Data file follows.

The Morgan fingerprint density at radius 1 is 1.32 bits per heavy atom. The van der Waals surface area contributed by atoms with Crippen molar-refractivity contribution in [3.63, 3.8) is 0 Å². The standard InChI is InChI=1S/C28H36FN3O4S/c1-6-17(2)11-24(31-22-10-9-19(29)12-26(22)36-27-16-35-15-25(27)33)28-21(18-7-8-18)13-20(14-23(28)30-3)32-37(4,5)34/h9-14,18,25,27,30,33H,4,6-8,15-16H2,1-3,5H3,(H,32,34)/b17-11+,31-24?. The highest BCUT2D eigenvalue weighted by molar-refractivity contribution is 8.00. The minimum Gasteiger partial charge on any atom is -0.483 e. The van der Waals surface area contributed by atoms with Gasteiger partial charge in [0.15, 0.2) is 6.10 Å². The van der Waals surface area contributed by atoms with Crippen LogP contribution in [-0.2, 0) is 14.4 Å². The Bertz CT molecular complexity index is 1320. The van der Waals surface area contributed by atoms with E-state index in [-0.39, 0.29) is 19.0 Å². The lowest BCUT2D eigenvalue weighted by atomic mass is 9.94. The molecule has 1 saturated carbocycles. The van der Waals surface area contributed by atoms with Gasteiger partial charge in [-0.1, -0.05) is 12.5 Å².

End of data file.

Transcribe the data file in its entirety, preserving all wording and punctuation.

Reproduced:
The Morgan fingerprint density at radius 1 is 1.32 bits per heavy atom. The van der Waals surface area contributed by atoms with Crippen molar-refractivity contribution in [3.63, 3.8) is 0 Å². The standard InChI is InChI=1S/C28H36FN3O4S/c1-6-17(2)11-24(31-22-10-9-19(29)12-26(22)36-27-16-35-15-25(27)33)28-21(18-7-8-18)13-20(14-23(28)30-3)32-37(4,5)34/h9-14,18,25,27,30,33H,4,6-8,15-16H2,1-3,5H3,(H,32,34)/b17-11+,31-24?. The highest BCUT2D eigenvalue weighted by molar-refractivity contribution is 8.00. The minimum Gasteiger partial charge on any atom is -0.483 e. The van der Waals surface area contributed by atoms with Gasteiger partial charge in [0.15, 0.2) is 6.10 Å². The van der Waals surface area contributed by atoms with Crippen LogP contribution in [-0.2, 0) is 14.4 Å². The Bertz CT molecular complexity index is 1320. The van der Waals surface area contributed by atoms with E-state index in [-0.39, 0.29) is 19.0 Å². The lowest BCUT2D eigenvalue weighted by atomic mass is 9.94. The molecule has 1 saturated carbocycles. The van der Waals surface area contributed by atoms with Gasteiger partial charge in [-0.1, -0.05) is 12.5 Å².